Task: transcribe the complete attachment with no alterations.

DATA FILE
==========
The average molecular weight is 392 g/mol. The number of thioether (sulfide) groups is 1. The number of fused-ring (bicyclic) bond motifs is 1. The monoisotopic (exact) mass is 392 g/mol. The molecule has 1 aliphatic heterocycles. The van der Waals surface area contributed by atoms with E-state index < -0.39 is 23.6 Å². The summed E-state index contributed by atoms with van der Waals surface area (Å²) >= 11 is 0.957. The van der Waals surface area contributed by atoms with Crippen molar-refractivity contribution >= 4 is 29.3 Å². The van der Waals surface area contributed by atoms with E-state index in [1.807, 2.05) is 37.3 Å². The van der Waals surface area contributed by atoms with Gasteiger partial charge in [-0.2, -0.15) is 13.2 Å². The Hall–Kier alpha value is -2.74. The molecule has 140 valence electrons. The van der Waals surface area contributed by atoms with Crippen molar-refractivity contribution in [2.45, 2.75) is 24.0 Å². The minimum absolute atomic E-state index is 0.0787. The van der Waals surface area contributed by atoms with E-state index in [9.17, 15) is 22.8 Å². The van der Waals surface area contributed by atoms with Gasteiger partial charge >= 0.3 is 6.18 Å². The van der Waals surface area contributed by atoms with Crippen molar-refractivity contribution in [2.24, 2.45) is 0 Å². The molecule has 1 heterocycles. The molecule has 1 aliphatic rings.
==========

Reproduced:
The average molecular weight is 392 g/mol. The number of thioether (sulfide) groups is 1. The number of fused-ring (bicyclic) bond motifs is 1. The monoisotopic (exact) mass is 392 g/mol. The molecule has 1 aliphatic heterocycles. The van der Waals surface area contributed by atoms with E-state index < -0.39 is 23.6 Å². The summed E-state index contributed by atoms with van der Waals surface area (Å²) >= 11 is 0.957. The van der Waals surface area contributed by atoms with Crippen molar-refractivity contribution >= 4 is 29.3 Å². The van der Waals surface area contributed by atoms with E-state index in [1.807, 2.05) is 37.3 Å². The van der Waals surface area contributed by atoms with Gasteiger partial charge in [-0.2, -0.15) is 13.2 Å². The Hall–Kier alpha value is -2.74. The molecule has 140 valence electrons. The van der Waals surface area contributed by atoms with Crippen molar-refractivity contribution in [2.45, 2.75) is 24.0 Å². The minimum absolute atomic E-state index is 0.0787. The van der Waals surface area contributed by atoms with E-state index in [9.17, 15) is 22.8 Å². The van der Waals surface area contributed by atoms with Gasteiger partial charge >= 0.3 is 6.18 Å². The van der Waals surface area contributed by atoms with Crippen molar-refractivity contribution in [2.24, 2.45) is 0 Å². The molecule has 1 heterocycles. The molecule has 1 aliphatic rings.